This was not what we were intending, when we decided to buy Maison Lamothe. We thought it was time to put our feet up and call it a day. I would write and Marco would keep bees. But as often happens things don’t work out quite as you’d planned.
After we’d signed our ‘Compromis de Vente’ (legally binding agreement to buy) with our notaire (solicitor), we both started thinking. If we’d fallen in love with the place, why wouldn’t others? Soon our creative juices were flowing and the opportunities were boundless. And I think we’d drive each other mad if we didn’t have something to focus our minds on!
The previous owners invited us to lunch and shared their experience of living in the house. As did another English couple who still live locally and who had owned the house about 25 years ago. And after we moved in, we soon met lots of our lovely friendly neighbours. Everybody told us how lucky we were to caretake this magical place and how important it is to share our good fortune with others.
And although to begin with we were somewhat abashed about announcing our plans given our change in direction, the first responses have been amazing. Rather than thinking we are mad, everyone has been full of ideas and we can’t wait to try some out. With lots of rooms for people to stay, and room to extend to create workshops or entertainment spaces, and woods and private little garden rooms where we can create secret places to hide away or seek creative inspiration, anything and everything is possible.
We’ve hurried to get up and running, so that we can start receiving guests. No time like the present to hone our hospitality skills. We’ve already had several ‘guinea pig’ sets of guests; family and friends. No-one gives you better feedback than family – never backward at coming forward with advice on things we’ve missed so that we think we are now ready to give a great guest experience.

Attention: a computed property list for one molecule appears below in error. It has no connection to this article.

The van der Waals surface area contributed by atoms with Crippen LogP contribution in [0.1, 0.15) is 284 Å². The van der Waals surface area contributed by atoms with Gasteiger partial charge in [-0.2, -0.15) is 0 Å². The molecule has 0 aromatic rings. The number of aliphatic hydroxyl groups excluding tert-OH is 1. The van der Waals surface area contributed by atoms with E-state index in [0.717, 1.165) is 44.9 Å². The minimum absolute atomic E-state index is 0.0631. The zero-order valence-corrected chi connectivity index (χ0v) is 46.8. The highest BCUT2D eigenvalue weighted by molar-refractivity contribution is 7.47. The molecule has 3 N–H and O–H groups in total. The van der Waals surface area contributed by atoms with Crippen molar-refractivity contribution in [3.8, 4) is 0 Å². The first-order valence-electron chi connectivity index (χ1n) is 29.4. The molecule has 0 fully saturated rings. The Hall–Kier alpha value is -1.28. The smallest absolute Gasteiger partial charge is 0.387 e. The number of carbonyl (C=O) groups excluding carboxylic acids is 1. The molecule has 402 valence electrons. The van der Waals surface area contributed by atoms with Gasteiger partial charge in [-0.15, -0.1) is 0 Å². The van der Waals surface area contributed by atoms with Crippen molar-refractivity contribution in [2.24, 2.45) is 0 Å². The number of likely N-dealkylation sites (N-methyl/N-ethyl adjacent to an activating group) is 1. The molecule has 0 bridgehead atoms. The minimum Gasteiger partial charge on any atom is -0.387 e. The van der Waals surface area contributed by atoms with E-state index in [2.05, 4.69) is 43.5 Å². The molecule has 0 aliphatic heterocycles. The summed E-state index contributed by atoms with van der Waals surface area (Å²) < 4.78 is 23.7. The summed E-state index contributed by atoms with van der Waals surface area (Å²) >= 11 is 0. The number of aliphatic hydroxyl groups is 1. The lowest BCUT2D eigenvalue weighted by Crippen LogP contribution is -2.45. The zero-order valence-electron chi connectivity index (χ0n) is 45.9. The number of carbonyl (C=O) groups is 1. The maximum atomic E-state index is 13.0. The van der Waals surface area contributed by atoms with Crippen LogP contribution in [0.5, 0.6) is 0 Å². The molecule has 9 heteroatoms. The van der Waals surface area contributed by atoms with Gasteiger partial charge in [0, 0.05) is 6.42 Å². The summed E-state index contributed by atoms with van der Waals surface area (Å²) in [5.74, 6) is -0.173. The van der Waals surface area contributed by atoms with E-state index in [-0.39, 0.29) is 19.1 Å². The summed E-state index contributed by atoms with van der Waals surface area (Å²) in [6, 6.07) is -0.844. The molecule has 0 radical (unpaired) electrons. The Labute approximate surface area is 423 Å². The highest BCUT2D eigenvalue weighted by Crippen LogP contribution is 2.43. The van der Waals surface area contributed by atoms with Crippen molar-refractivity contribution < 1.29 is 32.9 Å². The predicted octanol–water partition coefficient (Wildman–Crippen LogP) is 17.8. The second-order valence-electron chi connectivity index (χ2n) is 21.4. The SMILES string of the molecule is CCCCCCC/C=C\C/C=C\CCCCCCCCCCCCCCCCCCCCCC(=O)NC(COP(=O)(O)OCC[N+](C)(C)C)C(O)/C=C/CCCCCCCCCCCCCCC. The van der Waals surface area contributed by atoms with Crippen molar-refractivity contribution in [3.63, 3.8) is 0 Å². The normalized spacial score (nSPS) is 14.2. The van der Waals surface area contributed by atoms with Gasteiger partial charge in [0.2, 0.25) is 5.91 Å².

But there’s so much we want to do, to get things even better before what will hopefully be our first successful summer season. And then there’s the longer-term projects that will be on-going, so I’m not sure when I’ll ever get time to write and Marco certainly won’t be keeping bees any time soon, which I think might be a good thing.
Of course, we can’t do this on our own. Thierry, our gardener, and all-round good egg who seems to know everyone and about everything, has been a complete godsend. Good humoured he politely rolls his eyes at some of our more mad cap schemes and keeps Marco’s current enthusiasm for a potagerie under control. With Thiery’s garden already under the constant threat of moles and wild boars, Marco’s endeavours provide a threat on a third front.
We’re also getting to know our neighbours too. It’s amazing how much happens in these sleepy little French villages once you start scratching the surface. I am now working one afternoon a week in our local co-operative Épicerie (grocery store) which is run entirely by volunteers and sells great local produce. Marco has joined the choir.
So much to do. But we are loving it. Hopefully, some of you reading this will join us soon and share the place we are so lucky to live in. As well as a fabulous place to step off the World and take a relaxing break, you’ll also be able to track the progress (or otherwise) of Marco’s vegetable growing.
Michelle Martinez – November 2019